Review: Liquid Sunshine

Review: Liquid Sunshine

Back in 2016 God As A Cucumber made one of my favorite puzzle games on Xbox, Quatros Origins. At 1UP, a Belgian game convention I ended up talking with Stijn, the friendly person behind God As a Cucumber about his new game project, and was immediately interested. When I finally had my hands on Liquid Sunshine it was a bundle of emotions and most of them not good. I wanted to like this game for multiple reasons, I liked the developer, I liked the previous game project so much, it is a game from Belgium, … but I have to remain truthful for you, my readers.

What we liked!

  • Visual style: Liquid Sunshine’s art style is simply fantastic, no better way of describing that. They even went the extra mile with the cutscenes by adding a 3D effect, while this is merely a gimmick it looks really neat and easily controlled by the right stick. The same visual love is clearly visible while playing the game, I have no other words but looks crazy cool. The black and white effect isn’t a new thing in gaming but it is executed very well and stands out between all the other Xbox games.
  • Story: This game is made completely with one idea in mind, bringing a visual novel to life. So having no voice work is actually a good thing here, the big text boxes work awesome with the gorgeous style and it manages to tell a rather unexpected story that remains engaging from start to finish.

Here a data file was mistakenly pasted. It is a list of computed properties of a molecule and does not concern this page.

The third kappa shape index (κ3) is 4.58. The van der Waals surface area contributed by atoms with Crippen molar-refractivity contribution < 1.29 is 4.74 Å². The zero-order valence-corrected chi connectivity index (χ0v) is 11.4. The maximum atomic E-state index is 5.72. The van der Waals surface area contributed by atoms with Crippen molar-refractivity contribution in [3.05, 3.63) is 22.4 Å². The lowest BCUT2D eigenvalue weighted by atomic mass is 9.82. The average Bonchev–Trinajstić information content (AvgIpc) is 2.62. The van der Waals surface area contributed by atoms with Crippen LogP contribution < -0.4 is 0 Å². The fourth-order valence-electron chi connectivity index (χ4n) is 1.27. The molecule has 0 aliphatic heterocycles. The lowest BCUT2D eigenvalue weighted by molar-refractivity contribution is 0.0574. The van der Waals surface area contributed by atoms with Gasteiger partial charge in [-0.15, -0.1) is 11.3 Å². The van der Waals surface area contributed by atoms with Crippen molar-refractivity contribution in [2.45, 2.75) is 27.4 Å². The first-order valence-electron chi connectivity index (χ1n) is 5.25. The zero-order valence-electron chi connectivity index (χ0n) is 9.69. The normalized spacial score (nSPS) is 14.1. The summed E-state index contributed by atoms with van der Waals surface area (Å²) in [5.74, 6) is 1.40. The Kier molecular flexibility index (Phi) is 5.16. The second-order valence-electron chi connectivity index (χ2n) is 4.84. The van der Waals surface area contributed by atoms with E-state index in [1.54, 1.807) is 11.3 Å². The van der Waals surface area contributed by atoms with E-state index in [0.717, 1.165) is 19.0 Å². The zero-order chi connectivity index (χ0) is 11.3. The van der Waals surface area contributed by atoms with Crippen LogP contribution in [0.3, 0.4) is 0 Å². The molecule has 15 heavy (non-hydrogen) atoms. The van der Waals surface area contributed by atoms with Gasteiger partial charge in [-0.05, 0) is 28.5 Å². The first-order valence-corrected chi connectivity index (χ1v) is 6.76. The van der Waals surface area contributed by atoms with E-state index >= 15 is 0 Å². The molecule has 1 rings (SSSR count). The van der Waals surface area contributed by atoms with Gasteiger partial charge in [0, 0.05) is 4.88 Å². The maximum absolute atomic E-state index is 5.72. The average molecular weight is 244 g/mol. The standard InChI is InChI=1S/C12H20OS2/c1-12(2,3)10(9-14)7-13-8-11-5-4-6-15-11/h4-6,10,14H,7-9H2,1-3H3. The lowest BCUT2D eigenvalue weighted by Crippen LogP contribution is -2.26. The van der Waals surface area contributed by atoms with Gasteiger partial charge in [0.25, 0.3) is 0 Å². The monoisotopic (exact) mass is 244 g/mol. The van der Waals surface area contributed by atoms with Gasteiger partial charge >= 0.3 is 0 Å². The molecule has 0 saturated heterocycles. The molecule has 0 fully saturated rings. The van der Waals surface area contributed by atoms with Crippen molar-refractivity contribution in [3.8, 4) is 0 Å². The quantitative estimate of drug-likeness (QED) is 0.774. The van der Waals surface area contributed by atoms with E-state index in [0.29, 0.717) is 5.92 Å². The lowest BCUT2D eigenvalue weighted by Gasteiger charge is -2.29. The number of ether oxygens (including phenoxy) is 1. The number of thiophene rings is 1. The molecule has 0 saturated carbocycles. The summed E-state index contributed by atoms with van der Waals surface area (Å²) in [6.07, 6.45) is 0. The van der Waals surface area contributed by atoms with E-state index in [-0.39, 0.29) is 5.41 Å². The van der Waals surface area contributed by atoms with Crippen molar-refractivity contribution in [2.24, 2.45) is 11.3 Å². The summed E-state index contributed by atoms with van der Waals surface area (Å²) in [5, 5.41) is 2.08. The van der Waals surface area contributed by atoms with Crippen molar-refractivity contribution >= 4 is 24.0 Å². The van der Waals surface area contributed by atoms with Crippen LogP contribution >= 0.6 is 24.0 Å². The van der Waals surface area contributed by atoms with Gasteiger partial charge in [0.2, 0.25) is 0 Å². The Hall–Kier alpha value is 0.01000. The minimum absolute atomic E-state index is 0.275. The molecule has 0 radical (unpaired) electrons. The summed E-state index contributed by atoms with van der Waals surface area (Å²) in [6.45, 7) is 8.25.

Somewhere between

  • Disconnected by design choices: It took me a while before I realized why I didn’t really care for the characters. Despite having the lovely comic-style cutscenes. The issue is the transitions between cutscenes and gameplay, they simply don’t match. What happens in the cutscenes totally don’t relate to what you end up playing. In the crafty cutscenes, there is a sense of danger of constant pushing or stress and the gameplay is completely opposite. There is zero danger, nothing action related and you can literally take all the time you need. While this doesn’t really affect the score much I wish I could have more immersion while playing Liquid Sunshine.
  • More or less always the same: As I mentioned before the lack of danger has an influence on gameplay too. While the puzzle-solving between the three characters is decently crafted and has a fine increasing difficulty I still ended up wanting more. More as in, more types of gameplay mechanics. I really love the fact that the trio of playable characters each has specialties though, one can crouch or can be kicked over long distances, one can jump higher and the final character can move heavy objects. They also have some moves together for overcoming high ledges. Seeing them work together is Liquid Sunshine’s biggest charm.

What we disliked

  • Animations: My biggest annoyance comes from the animations, because of the great monochromatic visual style these terrible woody animations stick out like a sore thumb. It just isn’t fluent enough and what makes things worse is getting stuck in a specific animation that forces you to restart the section. This happened to me on multiple occasions, I already made an exception and posted our review later to see if updates solved this but unfortunately the wackiness continues to be an occurrence. People are buying and playing this NOW, there is honestly no excuse enough to launch a game with broken animations. And I mean this a as general rule, I am overly done with the “we will fix it later attitude” that plague our gaming industry.